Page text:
Hoi!

Here, you can introduce yourself. What is your reason to learn Dutch? Work or study? A Dutch-speaking loved one? Sheer curiosity? Share it with us!
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Marxist Kittem
Nieuwkomer
Posts: 2
Joined: Sun Jan 18, 2015 2:52 am
Country of residence: United Kingdom
Mother tongue: English
Gender: Male

Hoi!

Post by Marxist Kittem » Sun Jan 18, 2015 3:02 am

Hi lasses and lads,

My name is Luke and I'm an an English speaker trying to learn Dutch so that I can talk to my partner's family (they speak very good English but it's darned rude to turn up and expect folk to speak a different language in their own home).

I'm a bit slow with this all, so please bear with me; though I have been able to make up daft football chants about the cat in Dutch, for whatever that's worth.

Cheers!

ngonyama
Superlid
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Country of residence: United States
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Third language: German
Fourth language: French
Fifth, sixth, seventh, ..., languages: Russisch, Xhosa

Re: Hoi!

Post by ngonyama » Sun Jan 18, 2015 3:14 am

Hartelijk welkom! En veel succes.

Ieder woord is er één!

de kat -- the cat
het voetbal - the game of football/soccer
de voetbal - the actual ball it is played with

Whatever...

Marxist Kittem
Nieuwkomer
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Joined: Sun Jan 18, 2015 2:52 am
Country of residence: United Kingdom
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Re: Hoi!

Post by Marxist Kittem » Sun Jan 18, 2015 3:33 am

Dank u wel!

The variations with the definite article is definitely one of the problems I have. Outside of diminutives, there seems to be no rule!

Teodor
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Fourth language: English

Re: Hoi!

Post by Teodor » Mon Jan 19, 2015 4:38 pm

There are actually a number of other rules, but the problem is that they certainly don't cover all substantives.

Feminine words -> de
- words ending with-heid, -nis, -de, -te, -ij, -erij, -enij, -arij, -ie, -tie
- words of foreign extraction ending with: -logie, -sofie, -agogie, -ica, -iek (if it's a loanword), -theek, -teit, -iteit, -tuur, -suur, -ade, -ide, -ode, -ude, -age, ine, -se, -sis, -xis, -tis
- if derived from a verb, words ending with-ing and -st
- some words ending with -schap (e.g. beterschap)
- and, of course, words naturally denoting females, such as 'moeder' or 'lerares' (with the notable exception of 'meisje' or some derogatory terms like 'wijf', which are neuter)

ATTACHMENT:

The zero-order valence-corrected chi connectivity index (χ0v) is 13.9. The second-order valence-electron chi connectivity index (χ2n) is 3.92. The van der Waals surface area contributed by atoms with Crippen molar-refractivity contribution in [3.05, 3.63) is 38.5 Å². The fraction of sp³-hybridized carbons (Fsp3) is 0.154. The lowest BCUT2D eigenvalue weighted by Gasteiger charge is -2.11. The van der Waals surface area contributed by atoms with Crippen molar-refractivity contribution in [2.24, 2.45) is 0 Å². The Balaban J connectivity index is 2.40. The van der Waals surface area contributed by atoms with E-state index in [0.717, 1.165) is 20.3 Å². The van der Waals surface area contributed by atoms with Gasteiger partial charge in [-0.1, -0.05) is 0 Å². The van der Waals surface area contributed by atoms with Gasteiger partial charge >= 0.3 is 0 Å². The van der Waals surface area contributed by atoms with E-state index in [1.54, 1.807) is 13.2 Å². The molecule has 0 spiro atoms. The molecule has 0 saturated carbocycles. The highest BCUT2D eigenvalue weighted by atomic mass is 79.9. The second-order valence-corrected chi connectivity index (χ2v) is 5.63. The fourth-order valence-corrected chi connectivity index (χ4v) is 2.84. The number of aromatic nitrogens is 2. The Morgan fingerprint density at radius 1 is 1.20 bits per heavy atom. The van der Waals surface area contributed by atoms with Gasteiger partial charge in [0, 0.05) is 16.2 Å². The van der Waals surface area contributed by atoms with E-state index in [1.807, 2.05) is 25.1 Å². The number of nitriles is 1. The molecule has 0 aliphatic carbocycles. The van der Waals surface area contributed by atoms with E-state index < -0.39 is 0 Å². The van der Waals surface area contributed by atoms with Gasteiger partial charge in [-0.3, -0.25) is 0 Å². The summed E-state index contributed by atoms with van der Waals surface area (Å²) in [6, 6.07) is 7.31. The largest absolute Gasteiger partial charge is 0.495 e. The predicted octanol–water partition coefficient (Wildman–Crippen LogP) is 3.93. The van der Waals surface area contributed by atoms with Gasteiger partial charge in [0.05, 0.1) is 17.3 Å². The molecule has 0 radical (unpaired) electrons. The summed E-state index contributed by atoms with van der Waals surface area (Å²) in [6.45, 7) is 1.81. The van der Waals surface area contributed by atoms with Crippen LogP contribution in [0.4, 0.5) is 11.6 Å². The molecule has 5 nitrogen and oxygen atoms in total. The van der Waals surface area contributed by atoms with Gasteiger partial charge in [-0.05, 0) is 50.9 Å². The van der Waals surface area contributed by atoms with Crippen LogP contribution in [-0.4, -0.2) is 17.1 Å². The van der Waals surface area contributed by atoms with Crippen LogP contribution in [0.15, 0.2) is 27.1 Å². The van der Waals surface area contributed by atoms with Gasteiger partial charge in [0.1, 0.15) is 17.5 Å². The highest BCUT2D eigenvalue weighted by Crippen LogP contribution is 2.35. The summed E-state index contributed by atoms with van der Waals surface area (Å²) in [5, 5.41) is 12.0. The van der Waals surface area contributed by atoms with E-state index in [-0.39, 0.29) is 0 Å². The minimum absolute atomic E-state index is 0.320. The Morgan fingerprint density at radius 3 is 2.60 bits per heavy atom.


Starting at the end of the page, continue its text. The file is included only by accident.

Masculine words -> de
- words with the suffix -aard, -aar, -er, -erd
- words with the suffix -er (with exceptions such as 'baker', feminine)
- some words with -dom, such as rijkdom (most are neuter)
- parts of the day: ochtend, avond, and the word 'dag' itself
- almost all names of trees, except 'linde' and 'tamarinde'

other de-words
- adjectives used as a substantive: 'de zieke'

Neuter words -> het
- diminutives, as you said
- names of countries and cities, in the exceptional cases when one needs an article: "Het Brussel van mijn jeugd", "Het wulpse Frankrijk",... (note: before independence, it was common to speak of "de Oekraïne")
- words derived from verbs, beginning with 'be-' or 'ge-' but not ending with -ing: 'het bevel', 'het gedoe'
- verbs when used as a substantive: 'het lachen', 'het zingen' (compage the English 'the laughing', 'the singing')
- names of companies, in the same exceptional cases as with names of countries and cities
- words ending with -isme
- most words ending with -dom, -schap'

But, as I said, in most cases, it's, unfortunately, something that one has to learn by heart.

Jaymsg
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Joined: Tue Mar 17, 2015 1:21 pm
Country of residence: Netherlands
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Re: Hoi!

Post by Jaymsg » Tue Mar 17, 2015 1:29 pm

I found it helpful to try and group things by type.

Most clothing is de (except shirt), Many common places are het (staion, plein, hotel, house), A lot of old sounding words are het (boek, water, woord)

Something like 80% of words are de words so when in doubt guess de. All plurals are de by default.

There is a website where you can sign up for a daily practice quiz... welklidwoord.nl

I do it everyday.

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